Upgrading the London Underground

Our Transport Committee keeps a close eye on what progress is being made on upgrading the London Underground to improve the service for Londoners.

The maintenance and renewal of the Underground network requires a vast, hugely expensive and disruptive programme of work that affects large numbers of Londoners every day.   Transport for London (TfL), which is Chaired by London’s Mayor Boris Johnson, has control of all of the contracts for upgrading the Tube. 

Recent work

At a public meeting on Tuesday 17 January, Transport Committee Members questioned representatives from TfL about proposed extensions to Tube lines, along with progress on enhancing station capacity at major interchanges like Victoria, Bank and Tottenham Court Road.  After the hearing we wrote requesting more information on several issues, which TfL responded to on 3 February 2012.   Further information was received from TfL on 9 March 2012.  Watch the webcast of the meeting.

The Transport Committee published a detailed report on the day-to-day performance of the London Underground and progress on the Tube upgrades on 13 September 2011.  Read The State of the Underground.

On 20 April 2011, the Chair of the Transport Committee wrote to the Mayor seeking a detailed explanation for recent disruption on the Jubilee line and delays to the upgrade works.

At a public hearing on 2 February the Committee questioned senior representatives from London Underground and the independent Investment Programme Advisory Group (IPAG) about how the Tube upgrade programme is progressing, the role of IPAG, and the latest plans for line closures. Following the meeting, the Chair of the Committee wrote a letter to the Managing Director of London Underground requesting details of the proposed closures programme for all line upgrades beyond June 2011. 

On 22 October 2010, The Transport Committee wrote to the Mayor of London about recent incidents of disruption on the Tube network.

On 14 September 2010, the Transport Committee and Economic Development, Culture, Sport and Tourism Committee wrote to the Chancellor to underline the economic benefit of investment in the capital’s transport network.

On 9 September, the Transport Committee questioned TfL representatives about an incident involving a 'runaway' engineering train.  View the webcast.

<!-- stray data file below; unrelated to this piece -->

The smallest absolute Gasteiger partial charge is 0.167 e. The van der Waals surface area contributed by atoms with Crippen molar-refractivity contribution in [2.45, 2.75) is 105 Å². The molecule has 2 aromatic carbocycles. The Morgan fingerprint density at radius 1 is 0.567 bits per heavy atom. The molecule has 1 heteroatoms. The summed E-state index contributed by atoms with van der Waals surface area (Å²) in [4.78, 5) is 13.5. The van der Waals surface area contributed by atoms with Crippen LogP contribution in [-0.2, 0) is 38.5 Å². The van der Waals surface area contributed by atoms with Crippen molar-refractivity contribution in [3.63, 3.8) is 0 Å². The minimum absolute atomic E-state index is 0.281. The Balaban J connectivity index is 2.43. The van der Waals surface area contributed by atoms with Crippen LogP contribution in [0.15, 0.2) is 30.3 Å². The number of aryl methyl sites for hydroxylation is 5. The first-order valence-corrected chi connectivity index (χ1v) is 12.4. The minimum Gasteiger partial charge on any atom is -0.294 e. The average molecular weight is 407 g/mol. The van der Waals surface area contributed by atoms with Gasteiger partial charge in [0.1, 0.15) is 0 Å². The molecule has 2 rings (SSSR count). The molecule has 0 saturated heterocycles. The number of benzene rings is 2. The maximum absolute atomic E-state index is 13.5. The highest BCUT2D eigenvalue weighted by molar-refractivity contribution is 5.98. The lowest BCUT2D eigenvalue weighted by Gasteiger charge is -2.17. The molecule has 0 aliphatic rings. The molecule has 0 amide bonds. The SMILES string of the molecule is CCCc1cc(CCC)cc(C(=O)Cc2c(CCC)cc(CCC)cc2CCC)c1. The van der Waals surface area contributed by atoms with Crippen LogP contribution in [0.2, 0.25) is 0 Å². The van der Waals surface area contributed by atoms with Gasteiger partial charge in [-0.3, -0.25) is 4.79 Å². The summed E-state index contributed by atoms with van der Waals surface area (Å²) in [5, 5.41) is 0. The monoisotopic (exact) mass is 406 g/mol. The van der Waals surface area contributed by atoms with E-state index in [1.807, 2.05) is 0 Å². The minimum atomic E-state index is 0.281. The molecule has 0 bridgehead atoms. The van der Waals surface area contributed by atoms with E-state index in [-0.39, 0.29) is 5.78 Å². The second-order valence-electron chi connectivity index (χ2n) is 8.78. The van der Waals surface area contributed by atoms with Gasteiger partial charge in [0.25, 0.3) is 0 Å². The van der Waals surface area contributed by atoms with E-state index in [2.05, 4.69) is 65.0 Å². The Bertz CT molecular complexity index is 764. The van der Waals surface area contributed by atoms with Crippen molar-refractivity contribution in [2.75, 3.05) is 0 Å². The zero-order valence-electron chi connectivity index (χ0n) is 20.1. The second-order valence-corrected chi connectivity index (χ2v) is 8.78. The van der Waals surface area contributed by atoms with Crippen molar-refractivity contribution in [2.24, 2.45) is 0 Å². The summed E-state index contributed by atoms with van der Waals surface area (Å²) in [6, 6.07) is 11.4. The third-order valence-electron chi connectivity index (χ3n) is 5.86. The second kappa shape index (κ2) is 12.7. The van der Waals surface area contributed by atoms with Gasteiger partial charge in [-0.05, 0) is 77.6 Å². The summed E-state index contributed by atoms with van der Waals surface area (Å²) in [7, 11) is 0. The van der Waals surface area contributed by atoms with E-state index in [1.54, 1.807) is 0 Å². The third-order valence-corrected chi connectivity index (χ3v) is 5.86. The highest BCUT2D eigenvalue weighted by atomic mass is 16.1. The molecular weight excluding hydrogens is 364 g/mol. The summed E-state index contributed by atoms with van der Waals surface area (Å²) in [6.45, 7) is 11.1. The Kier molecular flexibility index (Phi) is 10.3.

In July, the Transport Committee wrote to the Secretary of State for Transport to urge the Government to protect vital investment in the transport network.

In February 2010, the Committee questioned senior representatives of London Underground and Tube Lines Ltd. Following the meeting, in response to requests from the Committee, London Underground and Tube Lines published planned Northern Line closures, details of contractual claims the amounts paid in dividends and secondment fees to shareholders.

Letter from Transport for London on contractual claims submitted by Tube Lines

Tube Lines' response on dividends and secondments

Letter from Transport for London regarding Tube Lines' response

Read the transcript of the meeting:

Relevant reports

The State of the Underground - September 2011

Too close for comfort: Passengers' experiences of the London Underground - November 2009

Delays possible: Maintaining and upgrading the Underground - March 2009

A Tale of Two Infracos: The Transport Committee's review of the PPP - January 2007

Tube PPP - June 2005


London Underground is now responsible for upgrading all lines on the network, after taking all the contracts in-house in June last year.

London Underground entered into PPP contracts to upgrade the Underground network with Tube Lines in December 2002 and Metronet in April 2003. Metronet, which went into administration in July 2007 and was transferred into Transport for London control in May 2008, was responsible for the renewal of two thirds of the network.

Tube Lines was responsible for maintaining and renewing assets (rolling stock, stations, track, tunnels and signals) on the remaining lines: Jubilee, Northern and Piccadilly.

The PPP Arbiter, who had closely examined the maintenance contracts, ruled that work by maintenance contractor Tube Lines between 2010 and 2017 could legitimately cost up to £4.4 billion– £400 million higher than London Underground’s estimate. The Committee issued a statement following his interim ruling.

Following extensive negotiation about the best way to tackle the funding gap and get the upgrade programme back on track, TfL bought out Tube Lines’ contracts in June 2010.

For more information and to request RTF versions of the documents on this page, please contact Laura Warren, email laura.warren@london.gov.uk.